The value of Bitmap+ filters vary based on the qualities of the input image.

Filters found to be valuable for data extraction include:

  • Image to Bitmap
  • Trace Curves (Raw)
  • Edges > Trace (Construction lines)
  • Dithering > Trace (Gradient)
  • Sharpen > Trace (For blurry: Reduce noise)
  • Threshold > Trace (For faded: Recognize darkness)
  • Sharpen > Threshold > Trace (For blurry and faded)
Selected images contain relevant spatial data.

2 | Historic Map | Recognizing Space Types | Space types categorized by area or linearity can be extracted from the bitmapped curves.

The 1748 Nolli Map of Rome, bitmapped and animated to cull curves based on area to length ratio. Interactive Nolli Map.

3 | Extracting Regions of Concern

3A | Light Pollution Nodes | Sources of pollution and other risks may be identified by extracting the high R (red) parameter values.

  • Bitmaps can be deconstructed for their color properties which map be of interest when filters are applied. That said, importing the image as a mesh and deconstructing it for its color properties is faster.
  • Curves often need to be planarized to extract area and length properties and to convert to other geometry types. Planarizing curves often throws an error, which can be ignored. A different method, a cull pattern based on the planar nature of the curve, may be used if non-planar curves are able to be culled.
  • The sharpen and threshold filter combination ensures clean extraction of distinct, small areas.
Dithering filter, trace curves, found R-values >.99, found points within distance, extruded points by number in list.

3B | Feature Comparison | Topographical features can be identified and measured for change by comparing historic aerial imagery.

  • If comparing similar features, the same zoom should be set when printing from Google Earth.
  • This way, the imagery can be mapped with other data.
  • Exporting the boundary of the region from Google Earth as a KML allows for geolocation. This can be done by drawing a polygon or placing a point in the center of the image, the centroid of the imported image.
  • The image can be bitmapped for its bounding curve to easily access its centroid and scale by its properties.
  • To successfully bitmap features of specific color values, images may be taken into photoshop first to extract the feature color within a tolerance.
Shrinking of the Great Salt Lake from Google Earth aerial imagery visualized as circles ; Scale 0:50 mi.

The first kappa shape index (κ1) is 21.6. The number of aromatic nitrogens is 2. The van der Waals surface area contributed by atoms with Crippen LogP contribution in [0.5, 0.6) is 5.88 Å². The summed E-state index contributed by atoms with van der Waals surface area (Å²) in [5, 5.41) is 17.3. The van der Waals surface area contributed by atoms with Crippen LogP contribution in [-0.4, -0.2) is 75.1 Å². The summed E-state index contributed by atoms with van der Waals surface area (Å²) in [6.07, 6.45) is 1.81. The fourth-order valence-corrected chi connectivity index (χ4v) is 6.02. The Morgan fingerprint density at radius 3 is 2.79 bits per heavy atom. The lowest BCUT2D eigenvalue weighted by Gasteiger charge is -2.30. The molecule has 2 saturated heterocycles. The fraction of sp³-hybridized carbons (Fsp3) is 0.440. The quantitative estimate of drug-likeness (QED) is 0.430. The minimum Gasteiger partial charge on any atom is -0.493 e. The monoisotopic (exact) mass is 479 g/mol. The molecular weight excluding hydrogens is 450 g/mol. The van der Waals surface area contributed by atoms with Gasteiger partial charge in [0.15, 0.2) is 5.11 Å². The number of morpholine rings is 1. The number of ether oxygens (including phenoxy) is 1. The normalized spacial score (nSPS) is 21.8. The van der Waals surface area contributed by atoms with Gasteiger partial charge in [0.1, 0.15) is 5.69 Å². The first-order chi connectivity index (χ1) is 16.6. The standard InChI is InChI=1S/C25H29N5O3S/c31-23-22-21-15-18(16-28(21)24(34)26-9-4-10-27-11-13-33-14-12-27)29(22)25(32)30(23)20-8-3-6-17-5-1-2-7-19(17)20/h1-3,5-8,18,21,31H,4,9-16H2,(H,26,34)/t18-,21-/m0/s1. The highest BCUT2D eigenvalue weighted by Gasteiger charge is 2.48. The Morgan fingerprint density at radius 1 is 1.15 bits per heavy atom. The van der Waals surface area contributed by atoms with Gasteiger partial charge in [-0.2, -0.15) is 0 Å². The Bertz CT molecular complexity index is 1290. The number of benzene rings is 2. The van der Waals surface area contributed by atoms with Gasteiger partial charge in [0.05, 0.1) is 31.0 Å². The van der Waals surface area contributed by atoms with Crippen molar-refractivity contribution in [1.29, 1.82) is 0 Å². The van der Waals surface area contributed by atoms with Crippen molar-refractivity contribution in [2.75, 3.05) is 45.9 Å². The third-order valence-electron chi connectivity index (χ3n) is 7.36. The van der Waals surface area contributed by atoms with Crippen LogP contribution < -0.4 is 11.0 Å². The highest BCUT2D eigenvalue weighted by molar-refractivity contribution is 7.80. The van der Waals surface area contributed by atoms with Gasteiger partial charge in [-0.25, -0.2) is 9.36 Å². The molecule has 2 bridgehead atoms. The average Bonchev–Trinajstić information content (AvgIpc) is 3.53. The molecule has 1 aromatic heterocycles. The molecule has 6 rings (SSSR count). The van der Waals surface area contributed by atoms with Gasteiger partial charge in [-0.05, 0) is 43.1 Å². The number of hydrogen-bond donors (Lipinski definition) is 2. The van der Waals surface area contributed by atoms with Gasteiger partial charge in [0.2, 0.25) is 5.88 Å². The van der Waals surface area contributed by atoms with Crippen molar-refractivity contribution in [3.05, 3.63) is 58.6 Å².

4 | Novel Space Typologies | Hand-drawings are used to imagine space and communicate spatial conditions. But, these drawings are difficult to translate into designs for and data on space. Bitmapping helps extract the key curves in hand-drawings directly to Grasshopper—over plans, on graph paper, and for conceptual purposes to attractor points to simulate movement.

4A | Diagrams can be viewed like layers of trace atop spaces.

  • Importing diagrams with the functionality to view their key curves may prove helpful in master plan drafting.
  • Overlaying circulation diagrams may support understanding of spaces.
  • For a side-by-side view of diagrams, a quick module can be set up in Grasshopper by extracting the properties of the bitmap and moving images by the width parameter of the previous import.

4B | Drawings can be spatialized. Imported in groups, drawings can be analyzed for their common features.

Drawings of non-spatial conditions with clean curves were analyzed for their spatial properties
  • When working with multiple bitmaps in the same file, it is recommended to add an open bitmap component with a boolean toggle to read in the file.
  • If the aim is to loop though the images and ensure consistency in categorization, files paths may be merged and looped through after importing.

Space Type Categorization | Room types across spaces may be designated by dispatching curves based on area to length then area thresholds. Here, pavilions, linear rooms, large rooms, small rooms, and boundaries are divided.